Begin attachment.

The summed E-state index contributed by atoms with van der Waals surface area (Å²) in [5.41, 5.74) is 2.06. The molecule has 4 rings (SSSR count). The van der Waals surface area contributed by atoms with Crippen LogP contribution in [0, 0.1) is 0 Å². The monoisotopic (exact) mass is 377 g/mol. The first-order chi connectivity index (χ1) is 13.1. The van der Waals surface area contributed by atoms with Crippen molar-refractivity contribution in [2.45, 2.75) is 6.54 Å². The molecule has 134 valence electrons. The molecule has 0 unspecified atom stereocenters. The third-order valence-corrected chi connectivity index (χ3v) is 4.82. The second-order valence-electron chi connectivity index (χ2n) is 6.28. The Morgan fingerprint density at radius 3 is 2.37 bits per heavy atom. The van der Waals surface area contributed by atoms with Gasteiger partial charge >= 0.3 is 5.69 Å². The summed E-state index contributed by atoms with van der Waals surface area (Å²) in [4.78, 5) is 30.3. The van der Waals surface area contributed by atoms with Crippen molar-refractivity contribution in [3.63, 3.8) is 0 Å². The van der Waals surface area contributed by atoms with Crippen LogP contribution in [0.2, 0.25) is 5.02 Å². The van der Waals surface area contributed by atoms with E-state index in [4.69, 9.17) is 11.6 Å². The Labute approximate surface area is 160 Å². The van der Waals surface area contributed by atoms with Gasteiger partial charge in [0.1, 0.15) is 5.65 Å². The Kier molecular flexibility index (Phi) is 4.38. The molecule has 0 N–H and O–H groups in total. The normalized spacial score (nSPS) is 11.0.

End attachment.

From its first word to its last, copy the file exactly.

The summed E-state index contributed by atoms with van der Waals surface area (Å²) in [5.41, 5.74) is 2.06. The molecule has 4 rings (SSSR count). The van der Waals surface area contributed by atoms with Crippen LogP contribution in [0, 0.1) is 0 Å². The monoisotopic (exact) mass is 377 g/mol. The first-order chi connectivity index (χ1) is 13.1. The van der Waals surface area contributed by atoms with Crippen molar-refractivity contribution in [2.45, 2.75) is 6.54 Å². The molecule has 134 valence electrons. The molecule has 0 unspecified atom stereocenters. The third-order valence-corrected chi connectivity index (χ3v) is 4.82. The second-order valence-electron chi connectivity index (χ2n) is 6.28. The Morgan fingerprint density at radius 3 is 2.37 bits per heavy atom. The van der Waals surface area contributed by atoms with Gasteiger partial charge >= 0.3 is 5.69 Å². The summed E-state index contributed by atoms with van der Waals surface area (Å²) in [4.78, 5) is 30.3. The van der Waals surface area contributed by atoms with Crippen molar-refractivity contribution in [3.63, 3.8) is 0 Å². The van der Waals surface area contributed by atoms with Crippen LogP contribution in [0.2, 0.25) is 5.02 Å². The van der Waals surface area contributed by atoms with E-state index in [4.69, 9.17) is 11.6 Å². The Labute approximate surface area is 160 Å². The van der Waals surface area contributed by atoms with Gasteiger partial charge in [0.1, 0.15) is 5.65 Å². The Kier molecular flexibility index (Phi) is 4.38. The molecule has 0 N–H and O–H groups in total. The normalized spacial score (nSPS) is 11.0.